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Maria makes music: Composer-conductor returns with orchestra to her hometown

WINDOM -- Maria Schneider lives and works in New York City, but her profession takes her to venues around the world.

She won a Grammy, not just any Grammy, but one that was a first in the music business.

And although she hasn't lived there for many years and no longer has any family living there, Schneider calls southwest Minnesota -- specifically the small city of Windom -- home.

"I love Windom," she stated emphatically during a phone interview from her New York abode. "It's great. The whole platform of my life is there. ... I still have many friends there, and I go back when I can."

Thus it will be a homecoming for Schneider when she brings the 17-piece ensemble of musicians known as the Maria Schneider Jazz Orchestra to perform a concert at 7 p.m. Sunday at the Business, Arts and Recreation Center (BARC), 1012 Fifth Ave., Windom.

Schneider was born and raised in Windom, one of three daughters of Carl and Dori Schneider. Her dad ran the flax plant in Windom back then; now her parents live in the Twin Cities. A 1979 graduate of Windom High School, Schneider participated in all the school's musical activities -- band, choir, orchestra -- but she gives credit for igniting and stoking her musical abilities to her piano teacher, Evelyn Butler. Butler, a classically trained pianist from Chicago, moved to Windom to be closer to her daughter when Schneider was just 5 years old.

"She gave me an extraordinary musical education," Schneider said about her first musical mentor.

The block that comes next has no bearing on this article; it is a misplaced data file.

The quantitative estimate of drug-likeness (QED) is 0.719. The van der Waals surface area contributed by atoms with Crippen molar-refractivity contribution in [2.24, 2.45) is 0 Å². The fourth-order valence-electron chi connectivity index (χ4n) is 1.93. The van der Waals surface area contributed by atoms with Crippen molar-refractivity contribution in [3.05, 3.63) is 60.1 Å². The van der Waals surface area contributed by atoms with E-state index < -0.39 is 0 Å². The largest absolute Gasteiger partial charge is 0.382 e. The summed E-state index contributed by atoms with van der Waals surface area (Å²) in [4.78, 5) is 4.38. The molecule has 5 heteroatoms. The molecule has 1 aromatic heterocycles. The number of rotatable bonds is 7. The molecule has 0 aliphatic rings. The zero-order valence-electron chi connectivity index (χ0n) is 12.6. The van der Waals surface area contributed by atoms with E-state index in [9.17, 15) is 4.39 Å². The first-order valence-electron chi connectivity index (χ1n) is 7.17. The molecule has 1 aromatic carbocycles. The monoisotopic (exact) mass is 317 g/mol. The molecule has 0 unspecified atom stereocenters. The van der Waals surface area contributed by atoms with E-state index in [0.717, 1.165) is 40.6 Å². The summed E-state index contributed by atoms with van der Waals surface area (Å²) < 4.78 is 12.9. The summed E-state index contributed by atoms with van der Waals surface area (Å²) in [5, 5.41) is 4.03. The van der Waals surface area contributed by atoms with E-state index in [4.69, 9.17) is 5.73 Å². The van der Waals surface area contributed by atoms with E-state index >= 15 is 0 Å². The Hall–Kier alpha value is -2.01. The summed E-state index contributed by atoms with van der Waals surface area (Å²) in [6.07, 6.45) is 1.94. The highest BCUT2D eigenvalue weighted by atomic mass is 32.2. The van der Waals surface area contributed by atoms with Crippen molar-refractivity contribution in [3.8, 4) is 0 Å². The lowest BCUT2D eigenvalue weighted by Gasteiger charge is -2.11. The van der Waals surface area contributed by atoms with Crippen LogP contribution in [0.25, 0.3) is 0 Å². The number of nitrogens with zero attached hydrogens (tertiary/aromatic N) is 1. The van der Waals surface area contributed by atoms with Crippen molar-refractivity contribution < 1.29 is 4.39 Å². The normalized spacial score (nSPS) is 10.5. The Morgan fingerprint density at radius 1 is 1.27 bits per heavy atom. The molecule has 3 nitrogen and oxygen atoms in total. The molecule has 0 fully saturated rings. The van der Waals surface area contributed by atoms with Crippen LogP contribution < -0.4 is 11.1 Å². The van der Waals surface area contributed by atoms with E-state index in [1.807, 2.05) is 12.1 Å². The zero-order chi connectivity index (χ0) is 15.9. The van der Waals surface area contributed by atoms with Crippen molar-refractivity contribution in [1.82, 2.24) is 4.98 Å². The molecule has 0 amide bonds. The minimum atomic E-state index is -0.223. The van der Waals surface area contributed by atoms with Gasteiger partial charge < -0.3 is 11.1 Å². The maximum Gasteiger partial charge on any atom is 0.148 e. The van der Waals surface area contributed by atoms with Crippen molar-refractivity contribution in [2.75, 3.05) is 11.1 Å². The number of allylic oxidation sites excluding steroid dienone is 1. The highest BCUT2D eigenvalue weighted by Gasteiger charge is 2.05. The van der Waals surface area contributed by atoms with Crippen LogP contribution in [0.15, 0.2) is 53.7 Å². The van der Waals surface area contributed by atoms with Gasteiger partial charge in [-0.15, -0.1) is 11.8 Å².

With that foundation, Schneider knew she'd pursue a career in music "of some sort -- just not sure exactly what I would be," she recalled. "I figured out that I would be a composer in college."

Schneider did her undergraduate work at the University of Minnesota, where she became more and more influenced by jazz, and went on to graduate school at the University of Miami and the Eastman School of Music. When she arrived in New York City in 1985, Schneider was lucky enough to make connections with two renowned jazz composers -- Bob Brookmeyer and Gil Evans. She studied composition privately with Brookmeyer and became an assistant to Evans. Before Evans' death in 1988, she worked with him on projects including compositions for the film "The Color of Money" and a 1987 tour with pop musician Sting.

"I eventually started my own group here in New York," Schneider explained. "We started playing regularly and developed a following. Once we got playing, it just sort of happened. But I've worked hard over these years, for sure. I'm leading a group of about 20 musicians, and putting it all together, touring and booking, is not easy."